New London College was a licensed Tier 4 (General) sponsor until 18 December 2009, when its licence was suspended by the Secretary of State on the ground that it was in breach of its duties as sponsor. On 5 July 2010, the Secretary of State, after considering the College's representations, revoked the licence with immediate effect. Officials of the UK Border Agency subsequently agreed to review that decision, but in light of the review the Secretary of State decided on 19 August 2010 to maintain the revocation. These decisions are challenged by the New London College by way of judicial review. The grounds of challenge with which this court is concerned succeeded in part before Wyn Williams J, but failed in the Court of Appeal.

3

In April 2010, the Secretary of State introduced a new status for Tier 4 sponsoring institutions known as Highly Trusted Sponsor status. Highly Trusted Sponsors were allowed to offer a wider range of eligible courses, including some which comprised periods of work placements as well as study. They were also exempted from certain of the administrative requirements of the scheme. The importance of the new status was much increased after a review of the Tier 4 scheme in the summer of 2011 produced substantial evidence of abuse. As a result a number of changes were announced in March 2011. One of them was that Highly Trusted Sponsor status would become mandatory for all sponsoring educational institutions from April 2012. In the meantime there was to be a limit on the number of new students that sponsors could accept without Highly Trusted Sponsor status.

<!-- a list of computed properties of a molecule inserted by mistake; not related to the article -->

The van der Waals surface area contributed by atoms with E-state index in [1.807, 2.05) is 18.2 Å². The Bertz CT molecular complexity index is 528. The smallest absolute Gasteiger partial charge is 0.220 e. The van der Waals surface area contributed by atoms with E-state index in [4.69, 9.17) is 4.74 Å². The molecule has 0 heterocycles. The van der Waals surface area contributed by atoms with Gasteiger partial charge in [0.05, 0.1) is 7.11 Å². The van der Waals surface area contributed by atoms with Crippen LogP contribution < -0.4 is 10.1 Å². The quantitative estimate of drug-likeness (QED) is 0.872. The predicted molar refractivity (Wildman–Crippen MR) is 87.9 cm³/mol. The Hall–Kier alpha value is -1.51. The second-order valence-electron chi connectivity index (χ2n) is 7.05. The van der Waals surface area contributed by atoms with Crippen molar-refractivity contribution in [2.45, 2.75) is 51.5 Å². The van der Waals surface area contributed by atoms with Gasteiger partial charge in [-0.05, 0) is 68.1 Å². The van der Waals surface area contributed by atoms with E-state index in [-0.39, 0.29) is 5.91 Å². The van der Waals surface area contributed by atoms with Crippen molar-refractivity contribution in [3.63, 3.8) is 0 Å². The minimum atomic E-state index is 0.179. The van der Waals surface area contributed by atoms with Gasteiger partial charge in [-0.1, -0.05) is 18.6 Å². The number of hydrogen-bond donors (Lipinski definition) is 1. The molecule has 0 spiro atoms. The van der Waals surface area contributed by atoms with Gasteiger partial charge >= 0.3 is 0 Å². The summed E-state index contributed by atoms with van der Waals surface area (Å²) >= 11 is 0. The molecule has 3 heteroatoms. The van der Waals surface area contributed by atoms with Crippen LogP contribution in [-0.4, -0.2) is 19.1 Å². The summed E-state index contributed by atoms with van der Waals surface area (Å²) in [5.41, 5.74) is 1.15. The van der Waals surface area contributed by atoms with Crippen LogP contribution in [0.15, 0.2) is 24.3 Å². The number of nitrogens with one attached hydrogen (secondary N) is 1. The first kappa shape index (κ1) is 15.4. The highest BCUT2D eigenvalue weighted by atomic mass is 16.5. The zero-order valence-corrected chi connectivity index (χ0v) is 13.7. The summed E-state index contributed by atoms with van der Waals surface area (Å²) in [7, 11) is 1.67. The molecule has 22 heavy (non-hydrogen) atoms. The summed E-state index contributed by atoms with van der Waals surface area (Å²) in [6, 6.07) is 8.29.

4

The West London Vocational College fell foul of this requirement. It had become a licensed sponsor on 9 March 2011, initially with a B-rating, which meant that it was a probationer licensee subject to an enhanced level of supervision. It acquired an A-rating on 13 October 2011. On 26 March 2012, it applied for Highly Trusted Sponsor status, but its application was rejected on 23 August 2012. The effect, under the recent changes, was that it could not be a licensed sponsor at all. That rejection is challenged by way of judicial review in these proceedings. The challenge failed before the Divisional Court on the ground that the main question of law at issue had been decided against it by the Court of Appeal in the New London College case. The matter comes to the Supreme Court as a leap-frog appeal under section 12 of the Administration of Justice Act 1969.

5